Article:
Although ferrets are creatures with a small surface area, their little bodies still
require routine basic grooming and maintenance. Even though ferrets groom themselves, it
is not enough to keep them looking and feeling their best. There are 4 basic steps to
grooming, depending on the needs of your ferret:
Brushing teeth: Your ferret's teeth should be brushed regularly.
Take his diet into consideration - if he eats softer foods as opposed to
crunchy kibble, he will need to have his teeth brushed more frequently
(once a week) than a ferret that eats a dry-food diet (every other week).
For the first few tries, tooth-brushing will probably be traumatic to your
ferret. With patience, however, he will adjust. Using a pet toothbrush and
toothpaste, slowly brush the teeth, starting from the back molars and working
up to the front canines and incisors. Pay careful attention to those molars,
it is where the majority of tartar and plaque buildup because a ferret's tongue
can't efficiently clean off those teeth. Even with regular brushing, most
ferrets will need a professional cleaning performed by a vet every 1 to 3 years
Cleaning Ears: Cleaning your ferret's ears weekly will help to prevent
infection, ear mites and unpleasant odor. Using a commercial ear cleaning solution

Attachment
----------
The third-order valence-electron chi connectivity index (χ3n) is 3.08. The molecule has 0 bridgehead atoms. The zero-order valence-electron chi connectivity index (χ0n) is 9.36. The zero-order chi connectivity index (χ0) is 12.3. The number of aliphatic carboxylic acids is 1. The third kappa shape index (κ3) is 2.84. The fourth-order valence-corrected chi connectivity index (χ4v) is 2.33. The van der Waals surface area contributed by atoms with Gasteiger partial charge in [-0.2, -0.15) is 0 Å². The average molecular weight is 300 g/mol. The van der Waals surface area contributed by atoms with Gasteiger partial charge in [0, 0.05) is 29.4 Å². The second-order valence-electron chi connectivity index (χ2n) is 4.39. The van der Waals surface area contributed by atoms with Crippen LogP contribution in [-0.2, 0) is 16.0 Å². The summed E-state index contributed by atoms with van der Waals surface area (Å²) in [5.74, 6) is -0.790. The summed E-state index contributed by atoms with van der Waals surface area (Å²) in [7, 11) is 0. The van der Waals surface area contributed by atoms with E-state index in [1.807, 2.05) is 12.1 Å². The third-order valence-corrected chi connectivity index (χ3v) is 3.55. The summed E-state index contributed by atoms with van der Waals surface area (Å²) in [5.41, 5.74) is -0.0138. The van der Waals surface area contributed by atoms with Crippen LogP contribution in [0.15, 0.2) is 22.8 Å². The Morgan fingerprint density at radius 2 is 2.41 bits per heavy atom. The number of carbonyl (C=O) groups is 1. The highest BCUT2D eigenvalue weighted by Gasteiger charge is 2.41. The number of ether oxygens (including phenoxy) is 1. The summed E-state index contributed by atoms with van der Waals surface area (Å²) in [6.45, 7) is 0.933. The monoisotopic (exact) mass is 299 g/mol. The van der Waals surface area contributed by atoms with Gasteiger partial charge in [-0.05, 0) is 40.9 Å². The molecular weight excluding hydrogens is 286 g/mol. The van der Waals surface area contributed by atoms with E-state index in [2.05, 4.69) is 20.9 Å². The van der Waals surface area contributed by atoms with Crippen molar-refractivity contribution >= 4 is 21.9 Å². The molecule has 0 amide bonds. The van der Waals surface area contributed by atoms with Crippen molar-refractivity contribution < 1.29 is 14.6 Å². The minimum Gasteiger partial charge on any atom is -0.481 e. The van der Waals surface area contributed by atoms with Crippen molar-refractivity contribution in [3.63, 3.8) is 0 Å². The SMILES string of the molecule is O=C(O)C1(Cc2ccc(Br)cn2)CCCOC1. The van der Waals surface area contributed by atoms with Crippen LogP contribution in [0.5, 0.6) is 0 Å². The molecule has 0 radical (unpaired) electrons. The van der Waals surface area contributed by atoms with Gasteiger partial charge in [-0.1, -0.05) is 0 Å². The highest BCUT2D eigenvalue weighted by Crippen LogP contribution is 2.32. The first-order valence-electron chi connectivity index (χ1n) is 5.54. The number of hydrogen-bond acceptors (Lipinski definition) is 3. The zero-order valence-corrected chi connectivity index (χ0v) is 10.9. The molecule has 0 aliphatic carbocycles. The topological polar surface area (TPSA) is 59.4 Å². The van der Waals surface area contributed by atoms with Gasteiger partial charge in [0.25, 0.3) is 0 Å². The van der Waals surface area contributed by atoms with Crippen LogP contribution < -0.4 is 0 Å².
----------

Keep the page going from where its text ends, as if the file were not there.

(recommended by your vet), squirt a few drops of the warmed drops into your ferret's
ears and gently massage the ear to work the cleaner inside. This will loosen any
accumulated wax, which you will remove with a dampened q-tip. Continue changing the
q-tips until the ear is clean (FYI - a ferret's ear canal is L shaped, so it is nearly
impossible to injure the ear drum as long as you clean gently). If your ferret's
ear wax is dark-colored or black, call your vet - this could be a sign of ear
mites, which can cause deafness if left untreated.
Clipping nails: A ferret's nails should be clipped twice a month in order to
avoid dangerous snagging that may actually rip off the nail. First, gather the supplies:
cat or ferret nail clipper, styptic powder (in case you cut too close), and a treat,
like Ferretone, to convince your ferret to cooperate. Place the ferret on his back in your
lap, put some Ferretone on his belly, and clip while he is licking the treat off his stomach.
Clip the nail so it will be parallel to the floor while he is standing or walking, and be
careful not to cut into the quick, the pink vein running through the nail. If you do, put a
little styptic powder on the nail to stop the bleeding.
Bathing: Over-bathing is harmful to a ferret -it causes dry skin, making him itchy
and uncomfortable, and will actually result in odor due to over-productive oil glands. When
bathing, use shampoo designed for ferrets, it is pH balanced for their skin. Fill the tub or
sink with warm water - ferrets have a body temperature of 102 degrees, so what is lukewarm to
us is chilly to a ferret. When your ferret stands up, his head should be above water.
Shampoo your ferret and rinse thoroughly, any soap left in the coat will dry out the skin. Dry
your ferret until he is damp, then lay him on a bunched- up towel, where he will finish drying
himself by vigorously tossing and rolling about.
With these tips, your ferret will be the best-groomed and happiest ferret he can be!